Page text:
3 Funds to Own, When There’s Blood in the Streets
“The time to buy is when there’s blood in the streets.” Attributed to the 18th century financier Baron Rothschild, this often repeated phrase means that investors in the midst of a market panic should seek inherently strong stocks that have been unfairly driven down in price by the irrational fear of the crowd.
As we face a new year, signs are emerging that a stock market bloodbath lies ahead. If carnage suddenly hit Wall Street, would you be prepared? Below, I pinpoint three exchange-traded funds (ETFs) that you can buy now, to protect your wealth in case of a market crash.
I’ll examine these funds in a minute. But first, let’s look at the risks ahead.
A day of reckoning…
Richard Stavros, analyst for Personal Finance, sounds this alarm:
“According to LPL Financial, it has been nearly three years since the end of a period culminating in a double-digit drop for the S&P 500. Since 1980, only three periods have gone longer without such a decline.”
The broader indexes in recent days have hit new highs, but as this ancient bull market approaches its eighth year, stocks are a bubble in search of a pin.
The Federal Reserve could be on the verge of supplying this pin. The Fed meets today and it’s likely to announce a hike in interest rates.
And consider this: The last time the Fed raised rates, on December 15, 2015, the markets plunged by 8% over the next month.
It’s not just higher interest rates that pose a risk. Rising geopolitical tensions, an emboldened Russia, overly indebted banks, a disintegrating European Union — several challenges now threaten to usher in a bear market (a downturn of 20% or more over at least a two-month period). That spells doom for over-hyped stocks.
Meanwhile, America is bracing for the inauguration on January 20 of a mercurial and inexperienced new president who lost the popular vote by more than 2.8 million ballots.
Whether you love or hate Donald Trump, you can’t deny that his presidency will put the world on edge. The conservative and widely influential magazine The Economist this year listed a Trump presidency as one of its “Top 10” global risks.
In the context of this uncertainty, you either can flee to safety (and receive dismal returns), do nothing (and get slaughtered), or be proactive and take decisive measures to simultaneously hedge your portfolio and profit.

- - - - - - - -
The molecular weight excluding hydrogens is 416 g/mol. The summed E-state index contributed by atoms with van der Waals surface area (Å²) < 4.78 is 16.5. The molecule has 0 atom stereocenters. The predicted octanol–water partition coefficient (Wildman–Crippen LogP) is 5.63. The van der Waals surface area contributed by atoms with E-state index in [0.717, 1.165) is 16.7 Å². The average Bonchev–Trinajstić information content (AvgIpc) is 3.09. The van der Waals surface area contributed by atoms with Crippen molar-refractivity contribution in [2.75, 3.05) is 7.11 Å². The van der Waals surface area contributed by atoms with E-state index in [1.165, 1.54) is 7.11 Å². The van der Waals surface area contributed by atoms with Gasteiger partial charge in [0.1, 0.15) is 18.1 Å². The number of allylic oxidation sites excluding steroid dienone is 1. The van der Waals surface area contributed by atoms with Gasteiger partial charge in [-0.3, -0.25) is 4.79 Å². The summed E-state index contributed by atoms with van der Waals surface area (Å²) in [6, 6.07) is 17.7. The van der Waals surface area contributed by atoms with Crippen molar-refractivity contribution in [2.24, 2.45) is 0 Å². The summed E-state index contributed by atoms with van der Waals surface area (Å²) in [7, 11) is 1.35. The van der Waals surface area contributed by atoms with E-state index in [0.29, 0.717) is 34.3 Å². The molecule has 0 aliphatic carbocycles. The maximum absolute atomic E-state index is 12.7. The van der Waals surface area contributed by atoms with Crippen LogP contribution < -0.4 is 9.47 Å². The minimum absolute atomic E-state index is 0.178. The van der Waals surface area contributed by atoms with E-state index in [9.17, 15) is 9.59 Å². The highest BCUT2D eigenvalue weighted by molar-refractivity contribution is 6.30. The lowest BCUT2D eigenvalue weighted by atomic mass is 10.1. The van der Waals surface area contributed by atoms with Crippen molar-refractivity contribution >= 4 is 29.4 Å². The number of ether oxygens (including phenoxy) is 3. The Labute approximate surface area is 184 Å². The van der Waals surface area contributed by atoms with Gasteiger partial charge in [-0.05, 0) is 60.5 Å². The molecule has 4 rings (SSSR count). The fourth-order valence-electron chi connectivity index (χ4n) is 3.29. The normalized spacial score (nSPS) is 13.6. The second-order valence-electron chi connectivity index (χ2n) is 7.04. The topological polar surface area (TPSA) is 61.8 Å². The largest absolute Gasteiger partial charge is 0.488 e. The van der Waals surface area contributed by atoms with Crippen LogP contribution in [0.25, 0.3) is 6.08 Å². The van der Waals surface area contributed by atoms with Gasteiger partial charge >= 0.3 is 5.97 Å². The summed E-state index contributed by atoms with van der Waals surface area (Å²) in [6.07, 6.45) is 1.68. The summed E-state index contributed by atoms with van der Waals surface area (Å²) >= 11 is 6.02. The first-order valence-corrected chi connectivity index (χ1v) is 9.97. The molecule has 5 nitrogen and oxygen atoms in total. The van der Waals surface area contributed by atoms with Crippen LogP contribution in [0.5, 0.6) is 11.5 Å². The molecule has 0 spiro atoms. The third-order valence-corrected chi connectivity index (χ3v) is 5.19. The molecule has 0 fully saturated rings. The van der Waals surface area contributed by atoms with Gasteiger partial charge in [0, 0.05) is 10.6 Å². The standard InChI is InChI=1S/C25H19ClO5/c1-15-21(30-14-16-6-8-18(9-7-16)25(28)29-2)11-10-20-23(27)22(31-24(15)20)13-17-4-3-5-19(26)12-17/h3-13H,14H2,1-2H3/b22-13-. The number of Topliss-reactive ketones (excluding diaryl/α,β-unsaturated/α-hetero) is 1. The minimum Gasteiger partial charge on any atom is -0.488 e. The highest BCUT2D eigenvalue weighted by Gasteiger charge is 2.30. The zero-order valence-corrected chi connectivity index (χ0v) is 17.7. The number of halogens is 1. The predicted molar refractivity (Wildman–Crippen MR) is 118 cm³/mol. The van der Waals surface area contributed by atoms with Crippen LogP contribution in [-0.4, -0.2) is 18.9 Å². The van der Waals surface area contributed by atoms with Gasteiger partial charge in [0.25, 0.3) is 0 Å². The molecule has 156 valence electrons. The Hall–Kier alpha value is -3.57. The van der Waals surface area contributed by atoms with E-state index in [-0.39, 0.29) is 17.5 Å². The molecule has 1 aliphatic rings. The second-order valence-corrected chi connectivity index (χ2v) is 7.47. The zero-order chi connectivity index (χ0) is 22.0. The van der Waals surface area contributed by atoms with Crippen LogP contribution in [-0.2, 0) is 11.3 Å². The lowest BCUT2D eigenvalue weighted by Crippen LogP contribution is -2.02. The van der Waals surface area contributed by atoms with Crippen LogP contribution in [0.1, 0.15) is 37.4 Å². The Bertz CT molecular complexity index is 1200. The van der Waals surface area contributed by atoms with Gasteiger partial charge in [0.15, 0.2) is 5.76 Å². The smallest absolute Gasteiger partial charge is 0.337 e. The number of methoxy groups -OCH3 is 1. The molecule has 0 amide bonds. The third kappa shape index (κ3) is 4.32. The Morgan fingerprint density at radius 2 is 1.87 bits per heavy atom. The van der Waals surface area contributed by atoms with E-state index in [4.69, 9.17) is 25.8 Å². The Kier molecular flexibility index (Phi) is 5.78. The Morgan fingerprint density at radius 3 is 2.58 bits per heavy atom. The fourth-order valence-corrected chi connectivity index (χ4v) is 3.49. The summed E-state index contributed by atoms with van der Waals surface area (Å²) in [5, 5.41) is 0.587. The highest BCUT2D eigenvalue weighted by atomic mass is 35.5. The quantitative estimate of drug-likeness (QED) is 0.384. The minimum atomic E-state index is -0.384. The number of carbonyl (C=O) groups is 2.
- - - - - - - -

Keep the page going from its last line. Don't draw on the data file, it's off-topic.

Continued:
Crash proof your portfolio…
Below are three aggressive ways to prepare for a financial crisis:
AdvisorShares Ranger Equity Bear ETF (NYSE: HDGE)
This ETF focuses on U.S. based, mid- and large-cap stocks with low earnings quality, regardless of their brand name or favor on Wall Street. To find these dangerous stocks, HDGE managers scrutinize the income statements to uncover hidden vulnerabilities.
After pinpointing equities with particularly weak fundamentals, the fund shorts them. With net assets of $184.52 million, HDGE loads up on the very stocks that tend to fall the hardest in a bear market. A top holding is Deutsche Bank (NYSE: DB), which has been grappling with high debt. Caveat: The fund’s expense ratio is a bit high, at 1.63%.
ProShares Short S&P500 (NYSE: SH)
With $2 billion in assets, the ProShares Short S&P500 follows a simpler but still effective game plan: it seeks to match the inverse of the daily performance of the S&P 500. As such, it’s a broad method for shorting the U.S. stock market as a whole.
The fund invests in derivatives that measure 500 large-cap U.S. stocks. Expense ratio: 0.89%.
ProShares Short MSCI EAFE (NYSE: EFZ)
If you’re pessimistic about the prospects of overseas stocks and their respective regions or markets, this ETF lets you bet against the MSCI EAFE index, one of the most common international equity indexes.
As armed strife and unsustainable sovereign debt continue to bedevil markets in the Middle East, Russia and the euro zone, EFZ allows you to profit by seeking a daily performance that’s the inverse of the MSCI EAFE.
With net assets of $84.51 million, the ProShares Short MSCI EAFE ETF is a bet that mounting international crises won’t get better anytime soon. The index has over 60% exposure to stocks in Europe, which was rattled this month when a referendum for constitutional reform in Italy was voted down. Expense ratio: 0.95%.
Got a question or a topic you’d like covered? Send me an email: firstname.lastname@example.org — John Persinos
Is “buy-and-hold” dead?
In these perilous times, with a bear market possibly looming, it’s hard to say if the same old investing methods will work. They may work fine in a bull market, but they often let you down when the market crashes.
That’s why Jim Pearce, chief investment strategist of our flagship publication Personal Finance, recently launched an active trading system that’s proven to generate stronger results than conventional buy-and-hold strategies.
Our analysts have looked at the performance data and discovered that this system, called the Rapid Profits Matrix, has beaten a buy-and-hold strategy by up to 4.9 times in head-to-head competition. Best of all, it does it buying and selling normal stocks. There’s also no need to deal with more complex instruments like options. Learn more about Jim’s new program here.